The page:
Far removed from her previous day-to-day work at the Security Ministry, Patricia Bullrich has been one of the quickest ex-officials to reinvent herself. Anointed to the PRO helm, she has founded the Instituto de Estudios Estratégicos en Seguridad (Institute for Strategic Security Studies), where, together with other exofficials, she prepares reports and papers for Cambiemos and the public sector.
Who offered you the PRO chair?
Mauricio [Macri]. It took me by surprise because I was going to talk with him in November after the elections about the things which needed winding up in each ministry. I took advantage of that to talk politics – I wanted to tell him that in certain aspects, we would have liked a greater level of participation. The only place where that was respected was in the City – with [Mayor] Horacio [Rodríguez Larreta] there was always a mechanism for that. I said: “Well, I’d like to discuss that. And he replied: “OK, but I want you to head PRO.”
There hasn’t been much work on the ground during the last four years in PRO, has there?
We should have taken better advantage of our time in government to create a greater level of territorial insertion because being in government allows you to travel a lot and make many contacts. We were a government which gave great importance to the provinces and we moved around. But we did not translate that into a territorial construct which paid off, either in terms of candidates or monitoring the voting. That’s one of the areas where we are going to have to dig deep. Both those who participated and who want to participate are calling for that. What will Macri’s role be? He’s naturally recognised as the honorary chairman of PRO but he’s above all that, he leads the Cambiemos (coalition), which is a broader structure.
I phoned him and he asked me for greater scope, to expand territorially and represent the 41 percent [sic, Cambiemos took 40.28 percent] who voted for us but to grow too because that’s not enough to return to government. To work on a new model of representation.
What style of opposition do you envisage?
One would always like to be a constructive opposition but this government is turning us into a punch bagas the enemy, as when Aníbal Fernández spoke of that “imbecile Macri,” we’re not going to allow that. Or the Mothers [of Plaza de Mayo] saying: “Now Government House has been liberated because before it was a dictatorship” – these are not admissible things.
If they say we did everything badly, that predisposes you to a more intransigent opposition.
Should Marcos Peña take his final leave from PRO?
At this point in time it’s important to enter a phase where we all reconsider the role we played, the problems of government, the situations generated, why we were so misinformed before the PASO [primaries], what made us leave the most difficult reforms to 2017 and not 2015, when we had recently taken over.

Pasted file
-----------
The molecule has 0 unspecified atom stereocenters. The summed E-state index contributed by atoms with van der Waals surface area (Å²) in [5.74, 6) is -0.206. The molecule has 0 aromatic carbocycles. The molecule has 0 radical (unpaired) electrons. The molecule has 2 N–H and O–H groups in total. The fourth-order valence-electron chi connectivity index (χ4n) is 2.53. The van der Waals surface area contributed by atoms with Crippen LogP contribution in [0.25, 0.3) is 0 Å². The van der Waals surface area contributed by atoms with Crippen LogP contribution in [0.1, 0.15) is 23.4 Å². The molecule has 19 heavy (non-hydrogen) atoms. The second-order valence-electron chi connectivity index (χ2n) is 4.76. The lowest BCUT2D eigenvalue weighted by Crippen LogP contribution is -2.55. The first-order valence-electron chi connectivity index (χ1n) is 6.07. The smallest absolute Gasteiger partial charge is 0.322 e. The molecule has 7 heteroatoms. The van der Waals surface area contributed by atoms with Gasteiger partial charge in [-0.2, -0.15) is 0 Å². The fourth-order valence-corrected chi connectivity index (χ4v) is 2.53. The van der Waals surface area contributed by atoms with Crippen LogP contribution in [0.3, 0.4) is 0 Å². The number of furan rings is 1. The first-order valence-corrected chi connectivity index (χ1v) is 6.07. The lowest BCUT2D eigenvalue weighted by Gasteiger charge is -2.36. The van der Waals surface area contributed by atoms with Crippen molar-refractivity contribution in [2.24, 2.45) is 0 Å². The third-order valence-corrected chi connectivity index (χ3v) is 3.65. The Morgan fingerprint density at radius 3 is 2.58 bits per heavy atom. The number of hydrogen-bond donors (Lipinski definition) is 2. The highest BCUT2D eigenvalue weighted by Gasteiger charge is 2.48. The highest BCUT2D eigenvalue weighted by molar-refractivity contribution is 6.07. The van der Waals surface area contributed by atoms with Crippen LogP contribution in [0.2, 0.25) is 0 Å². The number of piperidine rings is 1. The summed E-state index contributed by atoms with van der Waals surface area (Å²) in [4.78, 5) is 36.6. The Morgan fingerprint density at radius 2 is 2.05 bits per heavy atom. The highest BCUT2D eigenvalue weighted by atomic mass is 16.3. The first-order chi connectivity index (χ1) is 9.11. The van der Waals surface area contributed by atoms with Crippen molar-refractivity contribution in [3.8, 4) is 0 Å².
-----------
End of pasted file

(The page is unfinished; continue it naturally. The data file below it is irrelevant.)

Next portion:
Peña is somebody who will surely use this time to do some thinking. He’s young and should know how far he needs to be from the hotspots at this point.
How do you envisage the future of the Juntos por el Cambio [coalition]?
It will be institutionalised. We need to be clear how it works – how we choose candidates without PASO or to use the primaries if they continue.
What did you think of [your successor as Security Minister Sabina] Frederic wanting to review the Border Guard’s handling of the [Santiago] Maldonado case?
This was a Kirchnerite banner raised to topple us and also because the minister and Alberto Fernández have a psycho-ideological dependence on [Horacio] Verbitsky. The whole campaign to say that Maldonado was the first desapareSaturday, January 25, 2020 cido to go missing under Macri was headed by Verbitsky.
Also responsible was Félix Crous [who now heads the Anti-Corruption Office], who inserted testimony without witnesses, which was quashed by the courts as not serious. The idea is to try and reconstruct the narrative which they could not previously sustain.
And the Nisman case?
That’s a commitment of Alberto Fernández to Cristina [Fernández de] Kirchner.
Firstly, they’re always saying that they know the report of the Border Guard experts when I don’t know it, I don’t know whether it’s good or bad. If you aud it the protocol of the report, they’re obviously going to say that everything was wrong.
It is a case which compromises the vice-president very heavily – it exposes the pact with Iran because there is a death and to be caught in the middle of that death is very heavy. Fernández is going to pay an enormous political price – he spoke to Nisman the Thursday before his death and it was he who said that what Cristina was doing was “delirious” with the pact with Iran as the most important proof of that.
We are paying the price for Fernández being elected to demolish this case. Will we be allowed to know all the telephone calls around Nisman and will the courts?
What do you think about the public dispute between [Buenos Aires Province Security Minister Segio] Berni and [Security Minister Sabina] Frederic?
The lack of convergence within the government regarding ideas on security is striking. Many of the things which Berni said were known in advance, what’s striking is that it’s all been made public. Berni vindicates many of the policies we pursued such as the use of Taser stun guns. Looks like a fight to see who stamps their foot hardest.